2. ”Oh my god are you retarded? (yes i used the word i don’t give a fuck) how is it contradictory to blame your disadvantages (and you’d still have plenty even if you were a white male) on skin color out of insecurity? People like you do it all the time”

  3. balanced perspective


    An alternative perspective on the issue of freedom of speech vs. SSMU

    though freedom of speech is essential to our community, so is inclusivity, which does entail curtailing things like hate speech. In my opinion, neither are more important than the other. To paint one as more integral than the other in this community is to make an unfounded value judgement – there are people who value inclusivity over freedom of speech, just as daan seemingly values freedom of speech over inclusivity; and their voices matter.

  4. Daan disgracefully insults people on facebook who holds different opinions to him in the nastiest and most unacceptable manner rather than engaging them on a systematic basis. This does not occur when ‘people get emotional’, it occurs every single time he is presented with an argument. His opponents are intelligent and well read – a lot more than he is.

    This follows an annoying traditional found in the likes of Bill Murray and Gleck Beck who do not engage what their opponent say and resort to questioning them as individuals, rather. This allows uneducated borderline fascists to paint their views as common sense by denying the very pertinence of their opposition.

    If this is not suppression of discussion, then I don’t know what is. The article is well written but lacks massively in substantive examples, only reflecting what seems to be this man’s perpetual rage and frustration. Its authors Facebook comments are testament to the fact he has absolutely not notion of what is offensive and what is not – to this end he is a prime candidate for a bit of content-control

  5. Never mind what an asshole the author this article is purported to be. What should be at issue here is what he is saying, rather than his poor moral character.

    This article is tantamount to conspiracy theory right-wing scare mongering. There is a recurring trend of right wing people claiming that liberals are silencing them. Rather than engaging with what it is they say, we claim they aim to limit free speech and silence their arguments in the name of things that sound noble.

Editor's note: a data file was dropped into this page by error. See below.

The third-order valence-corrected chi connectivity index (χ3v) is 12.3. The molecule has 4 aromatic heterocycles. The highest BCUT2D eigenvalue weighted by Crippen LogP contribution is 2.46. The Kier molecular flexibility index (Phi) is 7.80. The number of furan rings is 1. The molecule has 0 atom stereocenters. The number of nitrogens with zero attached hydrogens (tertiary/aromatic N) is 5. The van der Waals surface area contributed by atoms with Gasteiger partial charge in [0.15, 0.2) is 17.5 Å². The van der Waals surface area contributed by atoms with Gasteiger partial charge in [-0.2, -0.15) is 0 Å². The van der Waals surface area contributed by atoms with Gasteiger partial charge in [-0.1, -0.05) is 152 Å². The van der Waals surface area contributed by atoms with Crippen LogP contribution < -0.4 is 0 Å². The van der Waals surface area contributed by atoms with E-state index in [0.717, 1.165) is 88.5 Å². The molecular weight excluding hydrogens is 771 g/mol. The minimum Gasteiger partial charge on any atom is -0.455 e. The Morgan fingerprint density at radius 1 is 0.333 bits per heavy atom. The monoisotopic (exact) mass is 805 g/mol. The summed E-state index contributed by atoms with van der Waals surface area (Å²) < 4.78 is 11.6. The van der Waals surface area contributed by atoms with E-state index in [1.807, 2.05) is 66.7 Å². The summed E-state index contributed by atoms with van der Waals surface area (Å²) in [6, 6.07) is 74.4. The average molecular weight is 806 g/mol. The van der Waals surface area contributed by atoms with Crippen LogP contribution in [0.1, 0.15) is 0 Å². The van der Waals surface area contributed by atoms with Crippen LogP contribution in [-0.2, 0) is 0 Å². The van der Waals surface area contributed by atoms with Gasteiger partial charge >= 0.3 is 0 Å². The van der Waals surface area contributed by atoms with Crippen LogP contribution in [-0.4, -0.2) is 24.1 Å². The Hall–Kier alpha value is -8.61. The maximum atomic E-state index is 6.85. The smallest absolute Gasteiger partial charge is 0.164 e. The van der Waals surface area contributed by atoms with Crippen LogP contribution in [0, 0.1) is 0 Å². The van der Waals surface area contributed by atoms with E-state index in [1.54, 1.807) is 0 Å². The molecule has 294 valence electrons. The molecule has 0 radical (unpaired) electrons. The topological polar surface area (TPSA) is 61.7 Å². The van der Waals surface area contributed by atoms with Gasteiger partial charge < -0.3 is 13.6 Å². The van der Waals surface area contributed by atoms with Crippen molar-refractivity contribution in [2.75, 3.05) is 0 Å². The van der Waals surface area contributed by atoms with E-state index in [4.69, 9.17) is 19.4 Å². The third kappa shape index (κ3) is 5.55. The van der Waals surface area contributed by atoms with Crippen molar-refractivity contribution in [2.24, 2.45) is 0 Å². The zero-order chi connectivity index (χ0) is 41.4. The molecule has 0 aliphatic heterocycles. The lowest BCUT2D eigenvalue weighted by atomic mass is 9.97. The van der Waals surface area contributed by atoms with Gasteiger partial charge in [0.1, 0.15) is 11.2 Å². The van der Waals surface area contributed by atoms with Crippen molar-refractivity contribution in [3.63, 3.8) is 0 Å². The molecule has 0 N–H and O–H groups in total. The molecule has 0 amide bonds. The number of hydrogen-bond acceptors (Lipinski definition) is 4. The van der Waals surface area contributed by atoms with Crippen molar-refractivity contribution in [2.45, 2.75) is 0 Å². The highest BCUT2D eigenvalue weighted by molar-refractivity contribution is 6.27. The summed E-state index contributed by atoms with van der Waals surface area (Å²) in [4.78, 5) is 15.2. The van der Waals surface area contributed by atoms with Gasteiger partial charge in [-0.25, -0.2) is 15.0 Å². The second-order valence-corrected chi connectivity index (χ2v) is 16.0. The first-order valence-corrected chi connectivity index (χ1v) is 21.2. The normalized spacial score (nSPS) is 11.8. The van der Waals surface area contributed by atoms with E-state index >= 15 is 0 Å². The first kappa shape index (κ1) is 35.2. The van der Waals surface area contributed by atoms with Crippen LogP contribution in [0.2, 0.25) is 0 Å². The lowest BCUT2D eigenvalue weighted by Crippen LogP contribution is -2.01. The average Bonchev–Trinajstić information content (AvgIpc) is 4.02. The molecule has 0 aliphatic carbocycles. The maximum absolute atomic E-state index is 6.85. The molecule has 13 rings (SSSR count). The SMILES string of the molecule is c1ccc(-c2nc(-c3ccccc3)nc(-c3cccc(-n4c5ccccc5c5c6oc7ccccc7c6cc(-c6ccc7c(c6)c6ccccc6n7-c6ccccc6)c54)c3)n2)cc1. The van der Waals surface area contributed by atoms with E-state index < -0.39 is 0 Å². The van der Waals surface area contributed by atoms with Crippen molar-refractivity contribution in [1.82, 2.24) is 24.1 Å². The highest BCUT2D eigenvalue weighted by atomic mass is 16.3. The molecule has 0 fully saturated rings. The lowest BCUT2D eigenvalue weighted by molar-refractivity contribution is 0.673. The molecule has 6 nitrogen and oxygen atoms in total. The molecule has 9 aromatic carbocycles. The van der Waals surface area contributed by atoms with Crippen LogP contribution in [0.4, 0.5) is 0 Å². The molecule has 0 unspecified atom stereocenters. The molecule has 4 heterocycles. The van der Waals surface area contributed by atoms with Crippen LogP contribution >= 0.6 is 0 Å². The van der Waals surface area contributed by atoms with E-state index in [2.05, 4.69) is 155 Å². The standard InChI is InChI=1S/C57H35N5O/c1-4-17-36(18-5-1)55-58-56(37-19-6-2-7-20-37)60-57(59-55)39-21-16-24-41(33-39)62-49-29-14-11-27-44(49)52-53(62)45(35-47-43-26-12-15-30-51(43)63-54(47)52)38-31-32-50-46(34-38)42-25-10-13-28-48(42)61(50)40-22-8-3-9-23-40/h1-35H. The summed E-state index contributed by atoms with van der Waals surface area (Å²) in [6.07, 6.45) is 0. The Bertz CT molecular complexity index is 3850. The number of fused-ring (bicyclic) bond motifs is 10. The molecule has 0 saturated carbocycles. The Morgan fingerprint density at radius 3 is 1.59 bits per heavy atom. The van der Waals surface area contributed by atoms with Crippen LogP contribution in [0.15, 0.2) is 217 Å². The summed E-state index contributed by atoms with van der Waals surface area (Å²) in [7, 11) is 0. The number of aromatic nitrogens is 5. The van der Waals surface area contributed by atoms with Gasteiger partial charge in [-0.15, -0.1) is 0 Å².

Why is this? Daan is misinformed and completely overlooks the fact that in 2012 McGill passed rules that stopped left-wing as well as right-wing student groups from using the University’s name. In fact, left-wingers were hit hard, and ended up occupying McGill property (see article).

    The idea that left-wingers are silencing conservatives on Campus is a fabrication. It is also a very useful and catchy fabrication for people like Rozenbeck to make. Too bad they believe their own crap.


  6. LOL @ how this die-hard supporter of Israel starts with a quote of Noam Chomsky, one of Israel’s harshest critics. Maybe you should do some fact checking instead of telling other McGill students to “go crawl into tunnels with the rest of Hamas”, Daan. Talk about hate speech.

    • how is that hate speech by definition? sure it’s an unpleasant statement but it does not incite or cause anyone to behave violently, nor is a statement such as this forbidden by law. Bill Maher called for killing every single member of ISIS on his show, that’s much closer to hate speech than Daan’s statement was, and that’s considered fine too. An insult? yes, and an unpleasant one at that, but if that constitutes hate speech then 3/4 of mcgill would be behind bars right now.

      • Because it was a racial attack against a middle eastern student, equating her with a terrorist.

        • I believe the student had on that same thread expressed sympathy with Hamas, a known terrorist organisation which prompted him (and several others) to become outraged.

  7. Wait, rereading this now…why has the author’s name been changed to Danius? Didn’t Daan Rozenbroek write the article?

  8. Cons r stupid

    You should take your religious, misogynistic views away from the LGBT-accepting gender-neutral environment that is McGill. Your war on Womyn and people identifying as Womyn is pathetic, as is your support for the tyrannical Israelis that are inflicting genocide on the poor Palestinians.

    It is completely right for the university to outlaw toxic elements like the right-wing conservatives that plague our world. Such ideas should not be allowed in today’s progressive society.


  10. John Wiggin

    Your article is poorly written and sweeping. This is another reflection of the poor quality of work that the Tribune has the reputation for. Also, I think it important to highlight that Daan is a radical in his own right & that all of his opinions should be taken with heaps of salt. To those reading the comments before the article: do not continue.

  11. Honest Man

    Funny, why are all the comments detailing DAAN ROZENBROEK’S racist, hostile comments now deleted, ironically after writing an article about free speech?

    • Hi Honest Man,

      We are currently working through a change in our commenting system and are having some issues migrating our old comments into the new comment system. We are currently working through the technical difficulties and they will be back up as soon as possible. If you have any questions/concerns you can send us an email at [email protected]

      Mayaz Alam

  12. Honest Woman

    I guess Daan is okay with having his actual, full name under the headline now.